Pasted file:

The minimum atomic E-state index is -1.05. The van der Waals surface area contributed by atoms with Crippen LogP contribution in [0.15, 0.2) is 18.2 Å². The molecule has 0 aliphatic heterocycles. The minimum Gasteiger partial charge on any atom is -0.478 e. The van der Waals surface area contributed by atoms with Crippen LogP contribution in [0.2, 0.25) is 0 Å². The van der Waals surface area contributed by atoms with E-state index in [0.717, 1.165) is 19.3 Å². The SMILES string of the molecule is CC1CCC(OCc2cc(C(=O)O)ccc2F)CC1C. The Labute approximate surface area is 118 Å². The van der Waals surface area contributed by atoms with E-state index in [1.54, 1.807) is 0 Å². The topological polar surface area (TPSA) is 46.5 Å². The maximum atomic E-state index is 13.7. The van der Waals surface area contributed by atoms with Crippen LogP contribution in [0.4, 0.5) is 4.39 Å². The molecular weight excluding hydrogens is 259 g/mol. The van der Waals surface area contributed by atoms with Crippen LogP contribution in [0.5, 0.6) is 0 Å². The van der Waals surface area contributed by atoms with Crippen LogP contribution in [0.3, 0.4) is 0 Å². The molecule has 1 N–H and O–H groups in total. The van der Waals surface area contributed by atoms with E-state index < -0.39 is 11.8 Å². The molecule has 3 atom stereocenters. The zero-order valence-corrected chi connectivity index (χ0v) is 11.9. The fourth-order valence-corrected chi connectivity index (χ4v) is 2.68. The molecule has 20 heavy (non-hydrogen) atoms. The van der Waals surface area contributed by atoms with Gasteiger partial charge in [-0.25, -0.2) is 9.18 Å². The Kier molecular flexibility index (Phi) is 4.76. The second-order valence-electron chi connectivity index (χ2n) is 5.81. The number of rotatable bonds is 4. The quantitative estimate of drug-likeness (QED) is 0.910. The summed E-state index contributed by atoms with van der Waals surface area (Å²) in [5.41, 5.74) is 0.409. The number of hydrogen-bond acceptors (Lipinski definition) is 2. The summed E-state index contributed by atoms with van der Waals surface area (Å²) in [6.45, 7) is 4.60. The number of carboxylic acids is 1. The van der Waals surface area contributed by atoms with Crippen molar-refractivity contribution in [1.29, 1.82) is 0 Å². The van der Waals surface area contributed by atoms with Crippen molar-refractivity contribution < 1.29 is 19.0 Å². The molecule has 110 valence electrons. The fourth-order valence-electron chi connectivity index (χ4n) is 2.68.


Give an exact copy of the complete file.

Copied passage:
The minimum atomic E-state index is -1.05. The van der Waals surface area contributed by atoms with Crippen LogP contribution in [0.15, 0.2) is 18.2 Å². The molecule has 0 aliphatic heterocycles. The minimum Gasteiger partial charge on any atom is -0.478 e. The van der Waals surface area contributed by atoms with Crippen LogP contribution in [0.2, 0.25) is 0 Å². The van der Waals surface area contributed by atoms with E-state index in [0.717, 1.165) is 19.3 Å². The SMILES string of the molecule is CC1CCC(OCc2cc(C(=O)O)ccc2F)CC1C. The Labute approximate surface area is 118 Å². The van der Waals surface area contributed by atoms with E-state index in [1.54, 1.807) is 0 Å². The topological polar surface area (TPSA) is 46.5 Å². The maximum atomic E-state index is 13.7. The van der Waals surface area contributed by atoms with Crippen LogP contribution in [0.4, 0.5) is 4.39 Å². The molecular weight excluding hydrogens is 259 g/mol. The van der Waals surface area contributed by atoms with Crippen LogP contribution in [0.5, 0.6) is 0 Å². The van der Waals surface area contributed by atoms with Crippen LogP contribution in [0.3, 0.4) is 0 Å². The molecule has 1 N–H and O–H groups in total. The van der Waals surface area contributed by atoms with E-state index < -0.39 is 11.8 Å². The molecule has 3 atom stereocenters. The zero-order valence-corrected chi connectivity index (χ0v) is 11.9. The fourth-order valence-corrected chi connectivity index (χ4v) is 2.68. The molecule has 20 heavy (non-hydrogen) atoms. The van der Waals surface area contributed by atoms with Gasteiger partial charge in [-0.25, -0.2) is 9.18 Å². The Kier molecular flexibility index (Phi) is 4.76. The second-order valence-electron chi connectivity index (χ2n) is 5.81. The number of rotatable bonds is 4. The quantitative estimate of drug-likeness (QED) is 0.910. The summed E-state index contributed by atoms with van der Waals surface area (Å²) in [5.41, 5.74) is 0.409. The number of hydrogen-bond acceptors (Lipinski definition) is 2. The summed E-state index contributed by atoms with van der Waals surface area (Å²) in [6.45, 7) is 4.60. The number of carboxylic acids is 1. The van der Waals surface area contributed by atoms with Crippen molar-refractivity contribution in [1.29, 1.82) is 0 Å². The van der Waals surface area contributed by atoms with Crippen molar-refractivity contribution < 1.29 is 19.0 Å². The molecule has 110 valence electrons. The fourth-order valence-electron chi connectivity index (χ4n) is 2.68.